a small boy what his parents did for
fun. “Search me; they lock the door,”
the child answered.But Linklctlcr’s
humorous tone turned serious when
r* •
he spoke of his daughter, Diane, and
her death 22 years ago when she leaped
from her apartment building. Diane
was experimenting with the hallu
cinogenic drug, LSD, at the lime of
her death, he said.
Linklcticr said he became a be
reaved parent, outraged by his daugh
ter’s death. His friend, Norman Vin
cent Pcalc, challenged him to go out
and talk to kids about drug abuse as a
memorial to his daughter, he said.
Linklcticr said he decided to talk
to young people about drugs without
mentioning drugs. Instead, he sold
his audiences on positive thinking
and sclf-csiccm.
“Like a g(X)d salesman, I built up
my product,” he said.
Linklctier said his goal was to let
young people know that they could
get high on life without the false
sensation created by drugs.
“I can gel high on life,” he said,
referring to the opiate manufactured
by the brain.
Good feelings that come from doing
a job well and having a career, family
and friends manufacture that drug.
“Success is not a destination,” he
said. “It is a journey as you look back
over your life and love what you did.”
Mudent says crack down unrair
By Shelley Biggs
Staff Reporter
The UNL Police Department has
stepped up ticketing to rein
Jorcc parking guidelines, offi
cials said.
Police have increased ticketing of
vehicles parked on campus without
permits after 4 p.m., and the increase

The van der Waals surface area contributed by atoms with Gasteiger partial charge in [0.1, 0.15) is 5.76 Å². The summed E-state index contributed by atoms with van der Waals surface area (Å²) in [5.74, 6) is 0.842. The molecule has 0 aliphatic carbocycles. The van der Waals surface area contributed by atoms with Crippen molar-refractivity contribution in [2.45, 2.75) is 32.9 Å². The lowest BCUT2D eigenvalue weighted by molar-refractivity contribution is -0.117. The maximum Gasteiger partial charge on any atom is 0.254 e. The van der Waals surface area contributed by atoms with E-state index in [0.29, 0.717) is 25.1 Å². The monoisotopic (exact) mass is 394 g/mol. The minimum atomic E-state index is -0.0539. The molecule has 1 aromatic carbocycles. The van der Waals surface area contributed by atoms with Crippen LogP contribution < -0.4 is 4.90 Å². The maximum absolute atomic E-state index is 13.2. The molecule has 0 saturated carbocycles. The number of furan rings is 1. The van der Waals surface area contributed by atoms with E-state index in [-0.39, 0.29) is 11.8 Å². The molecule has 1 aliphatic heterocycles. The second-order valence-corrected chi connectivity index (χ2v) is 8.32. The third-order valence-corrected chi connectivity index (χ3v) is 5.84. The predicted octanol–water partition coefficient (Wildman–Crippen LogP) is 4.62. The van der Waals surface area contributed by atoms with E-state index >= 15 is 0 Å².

has spurred some student reaction.
Susan Oxley, a member of the
parking appeals committee, said a
lack of communication existed be
tween the parking office and the stu
dent body concerning the parking
She said there were 111 parking
appeals this month alone.
Mike Cacak, interim parking
administrator and manager of trans
portation services for UNL, said stu
dents were required to have a permit
to park on campus. This policy also
holds for night parking, he said.
Students who wish to park on
campus at night and have not pur
chased a regular parking permit must
purchase a special S20 night permit
that is valid after 4 p.m.
Oxley said the parking office’s
crackdown on ticketing was unfair
because many students did not want
to buy night permits this late in the
school year.
“(The parking office) needs to
enforce from day one,” she said. “Why
See PARKING on 6
University of Michigan students
celebrate the last day of classes
by jogging a mile—in the nude.
Page 3
The Nebraska men’s gymnas
tic team qualifies tor today’s NCAA
Championship after a slow start
last night. Page 7
E B Da, a mixed genre band,
will perform in Lincoln Sunday.
Page 9
Wire 2
Opinion 4
Sports 7
A & E 9
Classifieds 9